(NA, C, VVV, SSS, NNN, C, Ab, A, D, M) Pagan worldview with heavy homosexual elements & some references to salvation experiences; 15 obscenities & 7 profanities; extreme violence including stabbing a man's hand with a knife, shooting a man's hand, burning a woman's hair, throwing a pregnant woman to the ground, throwing aside a baby in a carriage, & threats of violence; heterosexual & homosexual sex with vivid depictions of fornication & sodomy; full male & female nudity & various states of partial nudity; references to repentance, conversion & accepting Jesus Christ as savior as well as to trading a soul for sex; alcohol use seen as poetic inspiration; smoking an unidentified substance which appears to be hashish & not tobacco; and, vandalism, theft, rudeness, & scatological behavior
TOTAL ECLIPSE is an ambivalent movie about two of France's greatest poets Arthur Rimbaud and Paul Verlaine. The movie shows the complex and twisted homosexual friendship between the two poets which destroyed Verlaine's marriage and dramatically changed both their lives. Though Rimbaud supposedly repented and converted at the end, the movie is filled with heterosexual fornication and homosexual sodomy and should have been rated NC-17.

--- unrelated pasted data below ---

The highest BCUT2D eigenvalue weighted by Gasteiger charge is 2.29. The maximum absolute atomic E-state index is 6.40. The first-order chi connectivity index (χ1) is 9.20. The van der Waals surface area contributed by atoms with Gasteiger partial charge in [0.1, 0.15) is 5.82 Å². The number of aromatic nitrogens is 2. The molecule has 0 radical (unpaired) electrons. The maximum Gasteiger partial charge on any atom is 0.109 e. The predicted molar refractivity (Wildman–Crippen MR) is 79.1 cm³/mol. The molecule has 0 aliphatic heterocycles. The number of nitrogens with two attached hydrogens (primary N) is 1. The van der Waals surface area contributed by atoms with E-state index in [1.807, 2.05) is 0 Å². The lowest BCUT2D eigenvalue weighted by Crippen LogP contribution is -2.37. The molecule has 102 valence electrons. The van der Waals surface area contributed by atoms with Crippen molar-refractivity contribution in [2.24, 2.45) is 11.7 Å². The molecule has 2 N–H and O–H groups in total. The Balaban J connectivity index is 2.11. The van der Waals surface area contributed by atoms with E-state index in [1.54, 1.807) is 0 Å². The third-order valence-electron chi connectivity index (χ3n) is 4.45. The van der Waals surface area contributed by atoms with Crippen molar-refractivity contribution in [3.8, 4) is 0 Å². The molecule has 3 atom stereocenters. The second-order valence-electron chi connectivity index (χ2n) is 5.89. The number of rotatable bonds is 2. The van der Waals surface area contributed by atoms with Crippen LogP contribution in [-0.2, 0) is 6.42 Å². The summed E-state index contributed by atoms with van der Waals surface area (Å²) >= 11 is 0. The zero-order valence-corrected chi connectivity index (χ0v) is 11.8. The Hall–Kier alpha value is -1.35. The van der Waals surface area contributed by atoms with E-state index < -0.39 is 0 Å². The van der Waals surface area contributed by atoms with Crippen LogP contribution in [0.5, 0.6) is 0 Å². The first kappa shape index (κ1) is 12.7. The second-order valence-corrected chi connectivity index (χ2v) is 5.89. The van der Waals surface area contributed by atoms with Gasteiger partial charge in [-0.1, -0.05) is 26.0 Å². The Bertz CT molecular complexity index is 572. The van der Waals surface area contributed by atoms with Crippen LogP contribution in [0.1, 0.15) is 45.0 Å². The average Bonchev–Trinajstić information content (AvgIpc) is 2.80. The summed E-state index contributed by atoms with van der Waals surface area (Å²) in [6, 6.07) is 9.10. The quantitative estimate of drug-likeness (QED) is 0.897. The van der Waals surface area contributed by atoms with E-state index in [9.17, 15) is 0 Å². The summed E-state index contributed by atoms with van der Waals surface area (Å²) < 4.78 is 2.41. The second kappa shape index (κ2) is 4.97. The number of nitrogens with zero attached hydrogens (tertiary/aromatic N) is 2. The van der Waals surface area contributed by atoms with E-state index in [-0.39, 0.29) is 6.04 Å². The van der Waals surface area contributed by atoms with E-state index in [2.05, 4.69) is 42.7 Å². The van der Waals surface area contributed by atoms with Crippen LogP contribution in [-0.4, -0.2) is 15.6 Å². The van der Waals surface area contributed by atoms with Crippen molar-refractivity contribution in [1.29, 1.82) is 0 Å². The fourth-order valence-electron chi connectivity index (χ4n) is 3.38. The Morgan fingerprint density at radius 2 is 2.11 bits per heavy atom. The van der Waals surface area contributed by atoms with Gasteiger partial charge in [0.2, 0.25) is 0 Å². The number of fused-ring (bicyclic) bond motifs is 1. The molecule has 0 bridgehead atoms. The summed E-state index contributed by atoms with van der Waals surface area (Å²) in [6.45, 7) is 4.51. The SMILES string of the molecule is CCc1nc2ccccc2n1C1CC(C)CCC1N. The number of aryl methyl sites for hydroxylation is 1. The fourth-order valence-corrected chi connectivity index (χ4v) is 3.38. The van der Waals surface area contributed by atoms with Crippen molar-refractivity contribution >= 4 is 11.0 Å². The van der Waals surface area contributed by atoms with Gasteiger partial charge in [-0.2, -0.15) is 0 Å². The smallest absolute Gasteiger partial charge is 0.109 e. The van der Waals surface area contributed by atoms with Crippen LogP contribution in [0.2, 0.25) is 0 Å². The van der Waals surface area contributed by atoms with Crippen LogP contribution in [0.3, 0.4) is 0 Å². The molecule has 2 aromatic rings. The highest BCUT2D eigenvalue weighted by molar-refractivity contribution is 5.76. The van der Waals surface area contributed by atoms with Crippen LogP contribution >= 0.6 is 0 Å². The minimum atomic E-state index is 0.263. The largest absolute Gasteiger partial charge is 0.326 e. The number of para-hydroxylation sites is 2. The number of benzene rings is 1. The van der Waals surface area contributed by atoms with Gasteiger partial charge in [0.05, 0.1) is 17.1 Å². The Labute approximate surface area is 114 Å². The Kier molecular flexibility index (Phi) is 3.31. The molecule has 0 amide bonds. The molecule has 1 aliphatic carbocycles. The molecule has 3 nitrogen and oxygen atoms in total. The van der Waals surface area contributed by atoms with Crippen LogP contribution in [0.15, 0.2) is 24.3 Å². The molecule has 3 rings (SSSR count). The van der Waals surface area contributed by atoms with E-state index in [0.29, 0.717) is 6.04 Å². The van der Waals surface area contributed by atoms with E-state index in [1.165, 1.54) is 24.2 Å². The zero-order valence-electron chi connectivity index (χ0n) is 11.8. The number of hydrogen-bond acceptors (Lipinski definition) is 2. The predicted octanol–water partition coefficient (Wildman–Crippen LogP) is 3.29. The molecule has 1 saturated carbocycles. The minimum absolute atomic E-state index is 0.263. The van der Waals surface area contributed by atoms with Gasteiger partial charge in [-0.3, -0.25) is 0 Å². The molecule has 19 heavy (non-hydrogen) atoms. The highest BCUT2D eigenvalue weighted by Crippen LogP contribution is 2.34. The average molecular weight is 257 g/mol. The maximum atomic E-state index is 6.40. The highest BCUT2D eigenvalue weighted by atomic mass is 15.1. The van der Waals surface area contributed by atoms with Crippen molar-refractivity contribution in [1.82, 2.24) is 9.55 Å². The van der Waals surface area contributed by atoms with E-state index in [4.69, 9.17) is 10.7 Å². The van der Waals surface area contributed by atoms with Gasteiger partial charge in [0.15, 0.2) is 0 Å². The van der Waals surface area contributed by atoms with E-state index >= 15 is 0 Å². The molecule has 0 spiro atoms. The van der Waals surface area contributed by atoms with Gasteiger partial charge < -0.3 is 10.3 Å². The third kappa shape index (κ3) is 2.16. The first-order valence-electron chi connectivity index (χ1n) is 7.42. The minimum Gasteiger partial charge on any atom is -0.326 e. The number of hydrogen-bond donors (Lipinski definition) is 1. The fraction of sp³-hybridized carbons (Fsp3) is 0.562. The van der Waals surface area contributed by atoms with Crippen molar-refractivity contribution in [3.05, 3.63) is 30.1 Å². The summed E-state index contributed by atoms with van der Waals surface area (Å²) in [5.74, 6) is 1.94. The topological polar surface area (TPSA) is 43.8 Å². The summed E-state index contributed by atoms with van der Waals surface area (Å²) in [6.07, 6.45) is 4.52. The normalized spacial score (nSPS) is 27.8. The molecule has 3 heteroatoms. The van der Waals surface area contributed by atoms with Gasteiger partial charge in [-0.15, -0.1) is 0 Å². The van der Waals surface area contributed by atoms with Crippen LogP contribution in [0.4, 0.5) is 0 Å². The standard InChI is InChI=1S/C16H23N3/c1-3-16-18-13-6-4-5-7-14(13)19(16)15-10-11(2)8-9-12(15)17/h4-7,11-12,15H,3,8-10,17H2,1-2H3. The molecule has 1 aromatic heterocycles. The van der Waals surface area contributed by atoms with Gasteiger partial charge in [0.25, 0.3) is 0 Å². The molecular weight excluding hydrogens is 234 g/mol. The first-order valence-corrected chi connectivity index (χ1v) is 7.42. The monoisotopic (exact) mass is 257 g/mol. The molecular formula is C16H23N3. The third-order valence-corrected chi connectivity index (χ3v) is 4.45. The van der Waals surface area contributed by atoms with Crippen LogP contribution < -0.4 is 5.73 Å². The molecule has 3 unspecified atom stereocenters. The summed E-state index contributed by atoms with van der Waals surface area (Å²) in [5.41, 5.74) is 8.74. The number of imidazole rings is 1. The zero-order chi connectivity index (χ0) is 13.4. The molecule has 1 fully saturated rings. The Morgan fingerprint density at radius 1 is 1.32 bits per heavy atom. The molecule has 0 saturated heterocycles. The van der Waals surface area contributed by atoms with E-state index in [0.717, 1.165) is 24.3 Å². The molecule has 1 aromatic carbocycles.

TOTAL ECLIPSE examines the lives of two of France’s greatest poets, Arthur Rimbaud and Paul Verlaine. Rimbaud overshadows Verlaine throughout the film and their lives. Sixteen-year-old Rimbaud, a brilliant poet, goes to visit Verlaine and does everything he can to disgust Verlaine’s wife and mother-in-law. Yet, Verlaine is attracted to this unconventional, handsome rebel. Eventually, Rimbaud gets a drunk Verlaine to sleep with him. The two run away to the ocean, Brussels and England. When Rimbaud says he is leaving, Verlaine shoots him and is thrown in jail. When he next meets Rimbaud, Verlaine tells him that he has accepted Jesus Christ. Yet, in the end, we see that Verlaine has renounced Christ, and Rimbaud at his deathbed, accepted him.
TOTAL ECLIPSE is a brutal, violent pornographic movie. It focuses on the depravity of man, although it gives a nod at the end to the need for repentance and conversion. Clearly, Verlaine renounced the faith he once claimed and is possessed by the demon of homosexuality. Although it is true that God can save anyone, Rimbaud’s conversion is not the focus of this story, but the homosexual relationship is. One walks away with a feeling of disgust, wondering why the MPAA did not rate this film NC-17.